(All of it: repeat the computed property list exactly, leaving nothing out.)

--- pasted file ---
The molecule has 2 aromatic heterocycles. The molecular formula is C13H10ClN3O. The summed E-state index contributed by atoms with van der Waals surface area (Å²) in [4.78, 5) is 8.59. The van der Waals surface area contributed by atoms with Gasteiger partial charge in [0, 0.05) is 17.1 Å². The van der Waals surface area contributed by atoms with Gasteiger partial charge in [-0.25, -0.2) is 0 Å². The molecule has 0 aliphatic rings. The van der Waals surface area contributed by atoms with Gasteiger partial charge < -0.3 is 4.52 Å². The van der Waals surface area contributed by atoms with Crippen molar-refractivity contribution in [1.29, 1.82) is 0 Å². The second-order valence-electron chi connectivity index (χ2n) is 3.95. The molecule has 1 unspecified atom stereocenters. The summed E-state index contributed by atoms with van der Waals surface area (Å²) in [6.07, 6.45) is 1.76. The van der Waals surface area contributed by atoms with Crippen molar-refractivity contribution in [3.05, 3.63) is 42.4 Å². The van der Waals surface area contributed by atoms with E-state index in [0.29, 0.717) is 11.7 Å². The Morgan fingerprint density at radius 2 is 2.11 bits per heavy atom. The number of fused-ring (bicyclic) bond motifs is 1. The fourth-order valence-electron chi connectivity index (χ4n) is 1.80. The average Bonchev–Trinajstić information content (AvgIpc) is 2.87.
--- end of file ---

The molecule has 2 aromatic heterocycles. The molecular formula is C13H10ClN3O. The summed E-state index contributed by atoms with van der Waals surface area (Å²) in [4.78, 5) is 8.59. The van der Waals surface area contributed by atoms with Gasteiger partial charge in [0, 0.05) is 17.1 Å². The van der Waals surface area contributed by atoms with Gasteiger partial charge in [-0.25, -0.2) is 0 Å². The molecule has 0 aliphatic rings. The van der Waals surface area contributed by atoms with Gasteiger partial charge < -0.3 is 4.52 Å². The van der Waals surface area contributed by atoms with Crippen molar-refractivity contribution in [1.29, 1.82) is 0 Å². The second-order valence-electron chi connectivity index (χ2n) is 3.95. The molecule has 1 unspecified atom stereocenters. The summed E-state index contributed by atoms with van der Waals surface area (Å²) in [6.07, 6.45) is 1.76. The van der Waals surface area contributed by atoms with Crippen molar-refractivity contribution in [3.05, 3.63) is 42.4 Å². The van der Waals surface area contributed by atoms with E-state index in [0.29, 0.717) is 11.7 Å². The Morgan fingerprint density at radius 2 is 2.11 bits per heavy atom. The number of fused-ring (bicyclic) bond motifs is 1. The fourth-order valence-electron chi connectivity index (χ4n) is 1.80. The average Bonchev–Trinajstić information content (AvgIpc) is 2.87.